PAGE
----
Book Review: Jean Gabin: The Actor Who Was France

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by Joseph Harriss

Jefferson, NC: McFarland, 2018. Pp. x, 220. Illus., filmography, notes, biblio., index. $45.00. ISBN: 1476676275

An Actor Who Went to War

The most notable French actor of his day, Jean Gabin (1904-1976), is well known for his many film roles, and the multitude of actresses that he romanced, most famously Marlene Dietrich, but his service with the Free French during World War II is largely overlooked. While journalist and France-watcher Harriss’s biography deals primarily with Gabin’s family and film career, about a quarter of the book covers his WWII activities.

Born into a family with ties to the opera and theatre, Gabin was already a seasoned performer when he was called up for military service in 1924. He spent two years in the Fusiliers marins – the naval infantry – before being discharged as a reservist. Over the following years he performed in musical comedy and operettas, and broke into film in 1928. Over the next decade he starred in a number of notable films, particularly La Bandera, an outstanding fill little known in the U.S., and the celebrated The Grand Illusion, a picture which Hitler despised.

Called up for World War II, he rejoined the Fusiliers marins, but was then discharged upon the fall of France, having seen little action. After a short time, he fled to the United States, where Hollywood had been after for years. He made a few films in the U.S., include one Free French propaganda picture.

Gabin returned to active duty with the Fusiliers marins in 1943. He served as gunner on a convoy escort, and then volunteered for duty as a tank commander in Régiment blindé de fusiliers-marins, an anti-tank regiment that was part of Philippe Leclerc’s famous French 2nd Armored Division. He entered combat in August of 1944, took part in the liberation of Paris, the campaign in Alsace, the liberation of Strasbourg, and the final drive into Germany.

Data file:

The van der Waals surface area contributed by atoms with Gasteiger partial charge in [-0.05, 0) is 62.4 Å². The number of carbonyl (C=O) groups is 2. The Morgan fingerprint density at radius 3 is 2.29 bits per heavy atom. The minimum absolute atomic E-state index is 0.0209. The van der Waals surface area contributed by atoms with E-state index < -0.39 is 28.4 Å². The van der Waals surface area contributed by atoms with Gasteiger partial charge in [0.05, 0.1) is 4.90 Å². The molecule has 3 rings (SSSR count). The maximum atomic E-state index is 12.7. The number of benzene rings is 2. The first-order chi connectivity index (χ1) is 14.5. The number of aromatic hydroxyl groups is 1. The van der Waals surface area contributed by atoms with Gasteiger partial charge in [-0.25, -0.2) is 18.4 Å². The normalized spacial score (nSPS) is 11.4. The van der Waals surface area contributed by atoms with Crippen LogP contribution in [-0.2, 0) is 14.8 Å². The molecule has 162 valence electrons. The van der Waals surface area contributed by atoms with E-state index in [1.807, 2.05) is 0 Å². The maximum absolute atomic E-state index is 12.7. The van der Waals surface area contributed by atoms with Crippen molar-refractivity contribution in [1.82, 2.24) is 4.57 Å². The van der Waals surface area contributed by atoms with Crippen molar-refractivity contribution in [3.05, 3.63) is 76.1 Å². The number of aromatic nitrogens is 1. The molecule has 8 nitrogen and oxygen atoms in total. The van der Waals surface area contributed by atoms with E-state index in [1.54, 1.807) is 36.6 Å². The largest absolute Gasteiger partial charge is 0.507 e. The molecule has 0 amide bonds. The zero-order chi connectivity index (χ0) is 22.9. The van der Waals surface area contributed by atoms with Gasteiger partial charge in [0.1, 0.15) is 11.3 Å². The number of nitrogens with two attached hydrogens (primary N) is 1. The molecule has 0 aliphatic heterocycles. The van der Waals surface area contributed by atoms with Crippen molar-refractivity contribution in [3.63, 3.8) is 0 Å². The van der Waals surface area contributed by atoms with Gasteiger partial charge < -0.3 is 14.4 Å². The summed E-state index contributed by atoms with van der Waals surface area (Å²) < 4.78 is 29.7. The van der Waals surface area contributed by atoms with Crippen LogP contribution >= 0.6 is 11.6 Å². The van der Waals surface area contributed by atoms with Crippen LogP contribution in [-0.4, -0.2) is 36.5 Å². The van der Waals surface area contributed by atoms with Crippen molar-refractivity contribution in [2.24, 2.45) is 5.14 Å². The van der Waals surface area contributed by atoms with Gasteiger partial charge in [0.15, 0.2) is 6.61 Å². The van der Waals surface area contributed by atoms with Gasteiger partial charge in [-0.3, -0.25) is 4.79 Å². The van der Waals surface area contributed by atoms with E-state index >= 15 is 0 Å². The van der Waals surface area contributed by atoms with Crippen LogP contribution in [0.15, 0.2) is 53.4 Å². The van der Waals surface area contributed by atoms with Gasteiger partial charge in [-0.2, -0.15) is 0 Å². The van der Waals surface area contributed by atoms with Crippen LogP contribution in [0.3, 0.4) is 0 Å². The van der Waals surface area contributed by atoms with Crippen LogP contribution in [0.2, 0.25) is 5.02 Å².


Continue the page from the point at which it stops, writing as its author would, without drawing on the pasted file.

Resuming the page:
Postwar, Gabin returned to acting, and made several notable films, but his wartime experiences clearly affected him deeply. Harriss points out that although before the war Gabin had turned in his excellent performances in several notable war films, he never again appeared in one.

Jean Gabin is a good read for those with an interest in film, France in the interwar years, and the Resistance.

 

Note: Jean Gabin is also available in several e-editions.
 
 
StrateyPage Reviews are done in cooperation with the New York Military Affairs Symposium (www.nymas.org)
 

 

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Reviewer: A. A. Nofi, Review Editor   


Buy it at Amazon.com




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